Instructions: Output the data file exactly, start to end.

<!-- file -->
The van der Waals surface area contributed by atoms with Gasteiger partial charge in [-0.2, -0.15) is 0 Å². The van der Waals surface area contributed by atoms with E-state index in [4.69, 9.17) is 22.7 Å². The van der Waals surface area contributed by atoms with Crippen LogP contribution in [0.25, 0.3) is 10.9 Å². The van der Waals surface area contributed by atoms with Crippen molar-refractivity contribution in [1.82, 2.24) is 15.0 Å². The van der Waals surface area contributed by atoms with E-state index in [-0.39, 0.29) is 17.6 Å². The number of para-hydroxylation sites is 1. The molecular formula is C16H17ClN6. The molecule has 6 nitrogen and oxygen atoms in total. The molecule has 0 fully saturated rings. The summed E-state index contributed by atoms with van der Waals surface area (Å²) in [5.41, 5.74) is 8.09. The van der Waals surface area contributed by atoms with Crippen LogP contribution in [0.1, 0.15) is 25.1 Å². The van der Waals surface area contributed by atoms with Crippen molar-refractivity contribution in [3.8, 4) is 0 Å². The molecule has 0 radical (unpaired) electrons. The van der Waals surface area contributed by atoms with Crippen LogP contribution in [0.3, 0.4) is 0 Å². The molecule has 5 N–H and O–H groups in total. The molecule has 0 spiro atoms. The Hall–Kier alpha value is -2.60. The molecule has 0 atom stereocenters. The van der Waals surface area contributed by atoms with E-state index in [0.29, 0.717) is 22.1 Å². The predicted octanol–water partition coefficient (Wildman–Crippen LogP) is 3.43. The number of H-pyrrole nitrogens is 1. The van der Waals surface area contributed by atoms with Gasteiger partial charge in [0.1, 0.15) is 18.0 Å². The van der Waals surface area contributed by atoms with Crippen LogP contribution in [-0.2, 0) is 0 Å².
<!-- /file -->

The van der Waals surface area contributed by atoms with Gasteiger partial charge in [-0.2, -0.15) is 0 Å². The van der Waals surface area contributed by atoms with E-state index in [4.69, 9.17) is 22.7 Å². The van der Waals surface area contributed by atoms with Crippen LogP contribution in [0.25, 0.3) is 10.9 Å². The van der Waals surface area contributed by atoms with Crippen molar-refractivity contribution in [1.82, 2.24) is 15.0 Å². The van der Waals surface area contributed by atoms with E-state index in [-0.39, 0.29) is 17.6 Å². The number of para-hydroxylation sites is 1. The molecular formula is C16H17ClN6. The molecule has 6 nitrogen and oxygen atoms in total. The molecule has 0 fully saturated rings. The summed E-state index contributed by atoms with van der Waals surface area (Å²) in [5.41, 5.74) is 8.09. The van der Waals surface area contributed by atoms with Crippen LogP contribution in [0.1, 0.15) is 25.1 Å². The van der Waals surface area contributed by atoms with Crippen molar-refractivity contribution in [3.8, 4) is 0 Å². The molecule has 0 radical (unpaired) electrons. The van der Waals surface area contributed by atoms with Crippen LogP contribution in [0.3, 0.4) is 0 Å². The molecule has 5 N–H and O–H groups in total. The molecule has 0 spiro atoms. The Hall–Kier alpha value is -2.60. The molecule has 0 atom stereocenters. The van der Waals surface area contributed by atoms with E-state index in [0.29, 0.717) is 22.1 Å². The predicted octanol–water partition coefficient (Wildman–Crippen LogP) is 3.43. The number of H-pyrrole nitrogens is 1. The van der Waals surface area contributed by atoms with Gasteiger partial charge in [0.1, 0.15) is 18.0 Å². The van der Waals surface area contributed by atoms with Crippen LogP contribution in [-0.2, 0) is 0 Å².